between intrinsically safe and non-intrinsically safe conductors. The panel layout of
these enclosures should be constructed such that the separation of intrinsically safe
and non-intrinsically safe conductors is maximized.
General Information
2.1.4.2 Intrinsically Safe Wiring Practices
DANGER
Intrinsically safe wiring must be separated from non-intrinsically safe wiring to
prevent the transferring of unsafe levels of energy to the hazardous area.
DANGER
Le câblage à sécurité intrinsèque doit être séparé du câblage à sécurité non
intrinsèque afin d'empêcher tout transfert de niveaux d'énergie non sûrs vers la
zone dangereuse.
The following practices are meant to be used as guidelines or recommendations only. For
specific rules or more detailed practiced, refer to the National Electric Code, Canadian
Electric Code, or ANSI/ISA-RP 12.6-1987 or subsequent.
Intrinsically safe wiring must be installed, maintained, and repaired with considerations for
the following:
Connections
Do not connect non-intrinsically safe wiring to intrinsically safe terminations of any
associated apparatus, usually identified with light blue.
Routing
Intrinsically safe wiring must enter or leave the non-hazardous location by the shortest and
most direct route.
Clearances
A clearance distance of at least 50 mm (2 in.) must be maintained between any
non-intrinsically safe conductors and intrinsically safe wiring or terminations.
The only exceptions allowed for minimum clearances are:
•
All intrinsically safe circuit conductors are in Type MI or MC cables or
•
All non-intrinsically safe circuit conductors are in raceways or Type MI or MC cables
where the sheathing or cladding is capable of carrying fault current to the ground.
Raceways
Raceways should be used to keep intrinsically safe wire and non-intrinsically safe wire
separated. Wire lacing or ties are considered acceptable methods. All raceways for the
intrinsically safe system are identified with permanently affixed labels with the wording
Intrinsic Safety Wiring or equivalent.
Conductor Identification
Intrinsically safe conductors must be identified, either by color coding with light blue
jacketed cable or by tagging, at regular intervals of every 7.62 m (25 ft), as identified by
NEC (National Electric Code).
Voltage Limitations
The electrical equipment for non-hazardous location must not contain a source voltage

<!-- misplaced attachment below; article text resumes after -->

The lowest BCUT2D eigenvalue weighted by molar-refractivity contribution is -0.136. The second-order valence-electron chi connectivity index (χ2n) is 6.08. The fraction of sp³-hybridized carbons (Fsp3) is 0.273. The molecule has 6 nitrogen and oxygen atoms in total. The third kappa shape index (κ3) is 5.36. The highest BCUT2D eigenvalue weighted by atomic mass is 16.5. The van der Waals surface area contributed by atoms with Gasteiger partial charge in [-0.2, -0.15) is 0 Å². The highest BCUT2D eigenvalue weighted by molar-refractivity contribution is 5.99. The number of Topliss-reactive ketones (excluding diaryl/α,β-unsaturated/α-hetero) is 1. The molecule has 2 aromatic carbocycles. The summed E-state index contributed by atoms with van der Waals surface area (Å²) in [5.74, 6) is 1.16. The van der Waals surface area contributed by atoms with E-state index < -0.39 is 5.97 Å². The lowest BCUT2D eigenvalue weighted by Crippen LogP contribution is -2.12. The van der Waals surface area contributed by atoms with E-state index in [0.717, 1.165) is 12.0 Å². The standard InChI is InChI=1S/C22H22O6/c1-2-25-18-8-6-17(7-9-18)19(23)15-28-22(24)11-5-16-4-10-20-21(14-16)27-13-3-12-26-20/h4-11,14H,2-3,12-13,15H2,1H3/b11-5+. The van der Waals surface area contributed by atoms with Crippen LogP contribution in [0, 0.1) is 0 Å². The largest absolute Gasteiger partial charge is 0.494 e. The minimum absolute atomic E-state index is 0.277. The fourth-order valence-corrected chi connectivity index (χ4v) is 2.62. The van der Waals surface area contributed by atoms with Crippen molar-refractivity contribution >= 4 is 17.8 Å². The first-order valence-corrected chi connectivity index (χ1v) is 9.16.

greater than 250 V unless sufficient means have been employed to prevent the shorting of
a source voltage greater than 250 V onto the non-intrinsically safe terminals of the
associated apparatus.
9
General Information
Multi-Conductor Cable
Conductors may be part of a multi-conductor cable provided that all conductors within the
cable are intrinsically safe. Each intrinsically safe conductor must have an insulation
thickness of 0.25 mm (0.010 in.) which is rated for the maximum temperature rating of the
approved device to which it is connected. The intrinsically safe wiring must be color coded
with light blue, if no other wiring is light blue or appropriately tagged.
Seals
A seal must be provided at the point the intrinsically safe wire passes between the
hazardous and non-hazardous locations to prevent the hazardous atmosphere from
entering the unprotected control room environment. The seal specification is that it must
not pass more than 198 cm3 (0.007 ft3) of air per hour at a pressure equivalent to 6 in.
(1493 Pa) of water. While this is the same specification for the sealing requirements of an
explosion proof system, it may not be necessary to employ those seals.
Grounding
The 911 and 940 Flow Meters and associated Opto-Isolated Interfaces do not require
grounding or bonding. Under no circumstances should any attempt be made to ground or
bond the 911 or 940 Flow Meters or Opto-Isolated Interfaces.
2.1.5 Confined Space Entry
Important Note: The following information is provided to guide users of 911 and 940 Flow
Meters on the dangers and risks associated with entry into confined spaces.
DANGER
Additional training in Pre-Entry Testing, Ventilation, Entry Procedures,
Evacuation/Rescue Procedures and Safety Work Practices is necessary to ensure
against the loss of life in confined spaces.
DANGER
Pour éviter les accidents mortels dans les espaces confinés, il faut organiser des
formations supplémentaires dans les matières suivantes: Contrôle avant entrée,
Ventilation, Procédures d'entrée, Procédures d'évacuation et de secours et
Méthodes de travail sûres.
On April 15, 1993, OSHA's final ruling on CFR 1910.146, Permit Required Confined
Spaces, became law. This standard directly affects more than 250,000 industrial sites in